A lot of people have tried to encourage me to learn Mandarin instead of Cantonese, since it’s the official language of China, is probably more useful in business, and is an easier language to learn, since there is a lot less slang. To them, I say this: “Do YOU get to use the phrase ‘house topping’ in formal conversation? I think not!”

One last observation about Hong Kong before I wrap this up: I got frustrated- often- with the complete lack of spatial awareness exhibited by the locals, although I really do think that it’s due to the rapid growth of Hong Kong into a major commercial area. According to my Cantonese teacher, this is a development that has only just transpired within the past decade or so. In more established big cities, like San Francisco, New York, London, and Sydney… if you want to stand on an escalator, you stand on the side that you’re meant to stand on… and yes, there is a side for that. If you stand on the other side and keep people from passing, then you will be forcibly moved, scolded, and someone will probably hit you (especially in New York!). This isn’t the case in Hong Kong. People will just let you stand there and not say anything, jamming up traffic the whole way back. Also, when people get onto the train, they don’t walk all the way in, or find a spot on the wall and press themselves flat so that everyone can get inside… they literally walk just within the boundaries of the doors, and refuse to move, making everyone coming in after them cluster into an angry, impenetrable ball by the door. I made a drawing to illustrate my point:

By: Me

By: Me

After a while, this got really annoying, and I began to get in the habit of just waiting for the next train.

It may seem as if I didn’t like Hong Kong at all, but I don’t think that that’s the case. There was always lots of stuff to do, and nothing was more pleasurable to me than going to the park to watch people play soccer, congregate to each lunch, and buy balloons for their children. The locals were different, but not unkind, and I was very happy to poke around the markets and make idle chat with street vendors. I think I’m just not very used to big cities anymore, and a lot of the things I didn’t like had to do with the masses of people that I didn’t know how to deal with. Remember, after all, that I had come fresh off of an abandoned beach in the Philippines, and I’m not even very good at handling the population of San Francisco, at a mere 800,000. All in all, it was a good transition city, and prepared me to go home far better than Manila possibly could have. Also, I scored lots of cool gifts for Christmas, and even found a toilet-paper dispenser shaped like a roll of toothpaste! (Yeah, you’re welcome, Courtney.) The food was excellent, and the weather actually cleared for a few days of skirt-wearing and sunglass-donning. It was a good 3 weeks, and it’ll be a great stepping-stone to prepare me for Europe next week.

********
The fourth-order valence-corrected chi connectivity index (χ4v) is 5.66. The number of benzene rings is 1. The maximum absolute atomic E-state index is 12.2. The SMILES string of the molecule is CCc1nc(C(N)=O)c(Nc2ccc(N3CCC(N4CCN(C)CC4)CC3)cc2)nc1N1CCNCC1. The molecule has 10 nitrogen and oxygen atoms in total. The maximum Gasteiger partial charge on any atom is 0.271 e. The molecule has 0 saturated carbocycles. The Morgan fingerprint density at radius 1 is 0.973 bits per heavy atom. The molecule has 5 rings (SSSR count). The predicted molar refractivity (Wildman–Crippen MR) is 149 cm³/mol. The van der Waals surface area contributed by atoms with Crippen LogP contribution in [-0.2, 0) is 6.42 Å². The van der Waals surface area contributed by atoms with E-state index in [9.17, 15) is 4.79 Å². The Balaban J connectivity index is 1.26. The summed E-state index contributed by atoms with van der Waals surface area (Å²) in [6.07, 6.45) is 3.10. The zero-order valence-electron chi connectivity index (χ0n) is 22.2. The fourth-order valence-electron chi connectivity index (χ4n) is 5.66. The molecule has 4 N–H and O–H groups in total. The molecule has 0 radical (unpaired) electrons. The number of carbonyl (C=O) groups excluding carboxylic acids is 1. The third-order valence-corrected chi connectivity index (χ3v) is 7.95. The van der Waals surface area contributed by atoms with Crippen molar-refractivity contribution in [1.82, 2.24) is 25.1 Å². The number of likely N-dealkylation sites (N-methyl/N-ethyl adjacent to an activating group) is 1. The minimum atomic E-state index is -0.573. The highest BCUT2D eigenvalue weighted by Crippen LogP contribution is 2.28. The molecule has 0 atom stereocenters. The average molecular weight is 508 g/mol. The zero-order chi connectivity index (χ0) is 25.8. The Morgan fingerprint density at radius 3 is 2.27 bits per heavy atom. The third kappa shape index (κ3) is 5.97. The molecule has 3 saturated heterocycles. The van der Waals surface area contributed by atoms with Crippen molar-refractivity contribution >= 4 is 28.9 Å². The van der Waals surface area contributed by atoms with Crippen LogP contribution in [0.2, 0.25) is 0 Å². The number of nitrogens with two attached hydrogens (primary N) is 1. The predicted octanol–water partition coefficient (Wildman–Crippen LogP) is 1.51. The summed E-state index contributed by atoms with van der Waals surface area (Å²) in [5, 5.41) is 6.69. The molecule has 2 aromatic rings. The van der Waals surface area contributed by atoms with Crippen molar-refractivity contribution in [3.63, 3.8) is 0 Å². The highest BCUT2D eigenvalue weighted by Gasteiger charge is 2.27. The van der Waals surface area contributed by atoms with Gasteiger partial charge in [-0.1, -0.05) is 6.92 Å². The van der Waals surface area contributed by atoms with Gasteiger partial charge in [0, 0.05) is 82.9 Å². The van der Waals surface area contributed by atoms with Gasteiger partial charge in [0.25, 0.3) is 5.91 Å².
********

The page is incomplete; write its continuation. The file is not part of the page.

These last two weeks have been busy and fun, but not related to travel, so I’ll post again when I get to Morocco.


“We do not need to understand other people and their customs fully to interact with them and learn in the process; it is making the effort to interact without knowing all the rules, improvising certain situations, that allows us to grow.” – Mary Catherine Bateson